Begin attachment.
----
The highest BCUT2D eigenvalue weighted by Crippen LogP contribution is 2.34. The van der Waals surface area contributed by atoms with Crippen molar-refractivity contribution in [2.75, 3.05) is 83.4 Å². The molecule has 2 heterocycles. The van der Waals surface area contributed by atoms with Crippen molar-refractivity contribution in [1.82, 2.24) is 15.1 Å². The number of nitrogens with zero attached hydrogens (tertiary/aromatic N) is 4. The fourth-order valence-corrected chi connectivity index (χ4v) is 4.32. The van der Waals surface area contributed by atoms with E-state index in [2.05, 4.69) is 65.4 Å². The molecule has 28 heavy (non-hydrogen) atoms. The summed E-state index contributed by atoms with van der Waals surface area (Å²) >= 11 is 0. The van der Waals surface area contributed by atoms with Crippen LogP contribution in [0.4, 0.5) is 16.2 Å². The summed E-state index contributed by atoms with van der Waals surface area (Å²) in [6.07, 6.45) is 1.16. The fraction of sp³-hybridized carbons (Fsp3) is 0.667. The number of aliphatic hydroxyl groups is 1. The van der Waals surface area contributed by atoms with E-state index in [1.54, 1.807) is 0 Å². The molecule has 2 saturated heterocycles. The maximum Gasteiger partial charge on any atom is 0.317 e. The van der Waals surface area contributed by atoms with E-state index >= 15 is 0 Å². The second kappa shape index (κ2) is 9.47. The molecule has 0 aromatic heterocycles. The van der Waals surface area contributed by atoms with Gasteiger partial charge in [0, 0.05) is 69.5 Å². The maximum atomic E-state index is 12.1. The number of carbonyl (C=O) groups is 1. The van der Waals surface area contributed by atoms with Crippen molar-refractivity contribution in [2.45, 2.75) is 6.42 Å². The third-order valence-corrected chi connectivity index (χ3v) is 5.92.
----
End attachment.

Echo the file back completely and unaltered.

The highest BCUT2D eigenvalue weighted by Crippen LogP contribution is 2.34. The van der Waals surface area contributed by atoms with Crippen molar-refractivity contribution in [2.75, 3.05) is 83.4 Å². The molecule has 2 heterocycles. The van der Waals surface area contributed by atoms with Crippen molar-refractivity contribution in [1.82, 2.24) is 15.1 Å². The number of nitrogens with zero attached hydrogens (tertiary/aromatic N) is 4. The fourth-order valence-corrected chi connectivity index (χ4v) is 4.32. The van der Waals surface area contributed by atoms with E-state index in [2.05, 4.69) is 65.4 Å². The molecule has 28 heavy (non-hydrogen) atoms. The summed E-state index contributed by atoms with van der Waals surface area (Å²) >= 11 is 0. The van der Waals surface area contributed by atoms with Crippen LogP contribution in [0.4, 0.5) is 16.2 Å². The summed E-state index contributed by atoms with van der Waals surface area (Å²) in [6.07, 6.45) is 1.16. The fraction of sp³-hybridized carbons (Fsp3) is 0.667. The number of aliphatic hydroxyl groups is 1. The van der Waals surface area contributed by atoms with E-state index in [1.54, 1.807) is 0 Å². The molecule has 2 saturated heterocycles. The maximum Gasteiger partial charge on any atom is 0.317 e. The van der Waals surface area contributed by atoms with E-state index >= 15 is 0 Å². The second kappa shape index (κ2) is 9.47. The molecule has 0 aromatic heterocycles. The van der Waals surface area contributed by atoms with Gasteiger partial charge in [0, 0.05) is 69.5 Å². The maximum atomic E-state index is 12.1. The number of carbonyl (C=O) groups is 1. The van der Waals surface area contributed by atoms with Crippen molar-refractivity contribution in [2.45, 2.75) is 6.42 Å². The third-order valence-corrected chi connectivity index (χ3v) is 5.92.